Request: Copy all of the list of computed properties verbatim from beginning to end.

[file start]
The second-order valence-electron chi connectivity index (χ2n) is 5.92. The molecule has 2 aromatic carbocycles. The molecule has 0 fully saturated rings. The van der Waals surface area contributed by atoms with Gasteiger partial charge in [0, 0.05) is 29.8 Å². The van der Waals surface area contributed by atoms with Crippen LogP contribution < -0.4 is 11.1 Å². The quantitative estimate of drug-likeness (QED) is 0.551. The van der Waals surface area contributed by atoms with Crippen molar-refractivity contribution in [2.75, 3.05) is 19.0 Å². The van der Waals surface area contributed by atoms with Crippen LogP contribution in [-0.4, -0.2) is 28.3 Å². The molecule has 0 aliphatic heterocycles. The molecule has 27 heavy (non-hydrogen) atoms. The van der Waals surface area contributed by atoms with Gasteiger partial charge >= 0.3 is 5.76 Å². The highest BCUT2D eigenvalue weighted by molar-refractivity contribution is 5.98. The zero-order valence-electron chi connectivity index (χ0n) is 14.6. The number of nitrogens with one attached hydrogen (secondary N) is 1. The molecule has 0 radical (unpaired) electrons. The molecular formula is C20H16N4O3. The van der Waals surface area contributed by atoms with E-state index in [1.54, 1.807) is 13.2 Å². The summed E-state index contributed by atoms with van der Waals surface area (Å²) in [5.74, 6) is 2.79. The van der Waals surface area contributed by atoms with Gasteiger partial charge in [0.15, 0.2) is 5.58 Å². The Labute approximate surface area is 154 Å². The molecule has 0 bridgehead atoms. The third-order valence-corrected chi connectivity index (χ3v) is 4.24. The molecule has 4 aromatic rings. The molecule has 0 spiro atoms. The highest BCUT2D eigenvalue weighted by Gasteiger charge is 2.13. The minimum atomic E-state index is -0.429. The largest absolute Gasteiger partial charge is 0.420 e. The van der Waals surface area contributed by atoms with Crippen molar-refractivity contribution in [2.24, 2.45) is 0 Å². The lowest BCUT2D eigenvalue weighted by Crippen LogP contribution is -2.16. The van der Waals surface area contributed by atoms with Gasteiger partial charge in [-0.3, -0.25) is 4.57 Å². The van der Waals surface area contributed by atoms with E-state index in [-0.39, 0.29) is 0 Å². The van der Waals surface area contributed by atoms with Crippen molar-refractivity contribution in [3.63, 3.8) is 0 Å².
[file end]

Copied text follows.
The second-order valence-electron chi connectivity index (χ2n) is 5.92. The molecule has 2 aromatic carbocycles. The molecule has 0 fully saturated rings. The van der Waals surface area contributed by atoms with Gasteiger partial charge in [0, 0.05) is 29.8 Å². The van der Waals surface area contributed by atoms with Crippen LogP contribution < -0.4 is 11.1 Å². The quantitative estimate of drug-likeness (QED) is 0.551. The van der Waals surface area contributed by atoms with Crippen molar-refractivity contribution in [2.75, 3.05) is 19.0 Å². The van der Waals surface area contributed by atoms with Crippen LogP contribution in [-0.4, -0.2) is 28.3 Å². The molecule has 0 aliphatic heterocycles. The molecule has 27 heavy (non-hydrogen) atoms. The van der Waals surface area contributed by atoms with Gasteiger partial charge >= 0.3 is 5.76 Å². The highest BCUT2D eigenvalue weighted by molar-refractivity contribution is 5.98. The zero-order valence-electron chi connectivity index (χ0n) is 14.6. The number of nitrogens with one attached hydrogen (secondary N) is 1. The molecule has 0 radical (unpaired) electrons. The molecular formula is C20H16N4O3. The van der Waals surface area contributed by atoms with E-state index in [1.54, 1.807) is 13.2 Å². The summed E-state index contributed by atoms with van der Waals surface area (Å²) in [5.74, 6) is 2.79. The van der Waals surface area contributed by atoms with Gasteiger partial charge in [0.15, 0.2) is 5.58 Å². The Labute approximate surface area is 154 Å². The molecule has 0 bridgehead atoms. The third-order valence-corrected chi connectivity index (χ3v) is 4.24. The molecule has 4 aromatic rings. The molecule has 0 spiro atoms. The highest BCUT2D eigenvalue weighted by Gasteiger charge is 2.13. The minimum atomic E-state index is -0.429. The largest absolute Gasteiger partial charge is 0.420 e. The van der Waals surface area contributed by atoms with Crippen molar-refractivity contribution in [2.24, 2.45) is 0 Å². The lowest BCUT2D eigenvalue weighted by Crippen LogP contribution is -2.16. The van der Waals surface area contributed by atoms with Gasteiger partial charge in [-0.3, -0.25) is 4.57 Å². The van der Waals surface area contributed by atoms with E-state index in [-0.39, 0.29) is 0 Å². The van der Waals surface area contributed by atoms with Crippen molar-refractivity contribution in [3.63, 3.8) is 0 Å².